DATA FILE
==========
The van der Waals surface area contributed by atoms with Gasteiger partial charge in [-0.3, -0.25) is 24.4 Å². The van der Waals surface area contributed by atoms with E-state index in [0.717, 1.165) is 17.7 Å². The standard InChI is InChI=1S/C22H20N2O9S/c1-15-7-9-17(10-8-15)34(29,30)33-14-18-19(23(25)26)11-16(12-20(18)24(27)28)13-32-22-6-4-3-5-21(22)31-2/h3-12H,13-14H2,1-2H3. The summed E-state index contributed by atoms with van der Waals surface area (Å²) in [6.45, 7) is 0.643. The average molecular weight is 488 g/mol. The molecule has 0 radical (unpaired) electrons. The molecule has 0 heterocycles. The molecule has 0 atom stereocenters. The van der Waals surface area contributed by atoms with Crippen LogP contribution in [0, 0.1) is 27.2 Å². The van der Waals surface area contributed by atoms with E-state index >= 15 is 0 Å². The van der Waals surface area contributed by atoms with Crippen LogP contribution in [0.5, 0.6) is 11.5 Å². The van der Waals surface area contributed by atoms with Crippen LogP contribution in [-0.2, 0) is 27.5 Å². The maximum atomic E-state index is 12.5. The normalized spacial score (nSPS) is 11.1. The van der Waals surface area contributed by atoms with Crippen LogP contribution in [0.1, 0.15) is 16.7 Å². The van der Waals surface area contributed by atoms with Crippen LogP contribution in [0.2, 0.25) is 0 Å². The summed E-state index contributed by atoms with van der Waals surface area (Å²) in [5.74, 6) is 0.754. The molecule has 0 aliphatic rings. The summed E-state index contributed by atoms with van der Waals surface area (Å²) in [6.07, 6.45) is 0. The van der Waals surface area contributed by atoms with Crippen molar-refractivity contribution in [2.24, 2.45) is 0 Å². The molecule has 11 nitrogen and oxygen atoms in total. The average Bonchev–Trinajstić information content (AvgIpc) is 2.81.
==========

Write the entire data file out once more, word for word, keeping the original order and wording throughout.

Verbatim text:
The van der Waals surface area contributed by atoms with Gasteiger partial charge in [-0.3, -0.25) is 24.4 Å². The van der Waals surface area contributed by atoms with E-state index in [0.717, 1.165) is 17.7 Å². The standard InChI is InChI=1S/C22H20N2O9S/c1-15-7-9-17(10-8-15)34(29,30)33-14-18-19(23(25)26)11-16(12-20(18)24(27)28)13-32-22-6-4-3-5-21(22)31-2/h3-12H,13-14H2,1-2H3. The summed E-state index contributed by atoms with van der Waals surface area (Å²) in [6.45, 7) is 0.643. The average molecular weight is 488 g/mol. The molecule has 0 radical (unpaired) electrons. The molecule has 0 heterocycles. The molecule has 0 atom stereocenters. The van der Waals surface area contributed by atoms with Crippen LogP contribution in [0, 0.1) is 27.2 Å². The van der Waals surface area contributed by atoms with E-state index >= 15 is 0 Å². The van der Waals surface area contributed by atoms with Crippen LogP contribution in [0.5, 0.6) is 11.5 Å². The van der Waals surface area contributed by atoms with Crippen LogP contribution in [-0.2, 0) is 27.5 Å². The maximum atomic E-state index is 12.5. The normalized spacial score (nSPS) is 11.1. The van der Waals surface area contributed by atoms with Crippen LogP contribution in [0.1, 0.15) is 16.7 Å². The van der Waals surface area contributed by atoms with Crippen LogP contribution in [0.2, 0.25) is 0 Å². The summed E-state index contributed by atoms with van der Waals surface area (Å²) in [5.74, 6) is 0.754. The molecule has 0 aliphatic rings. The summed E-state index contributed by atoms with van der Waals surface area (Å²) in [6.07, 6.45) is 0. The van der Waals surface area contributed by atoms with Crippen molar-refractivity contribution in [2.24, 2.45) is 0 Å². The molecule has 11 nitrogen and oxygen atoms in total. The average Bonchev–Trinajstić information content (AvgIpc) is 2.81.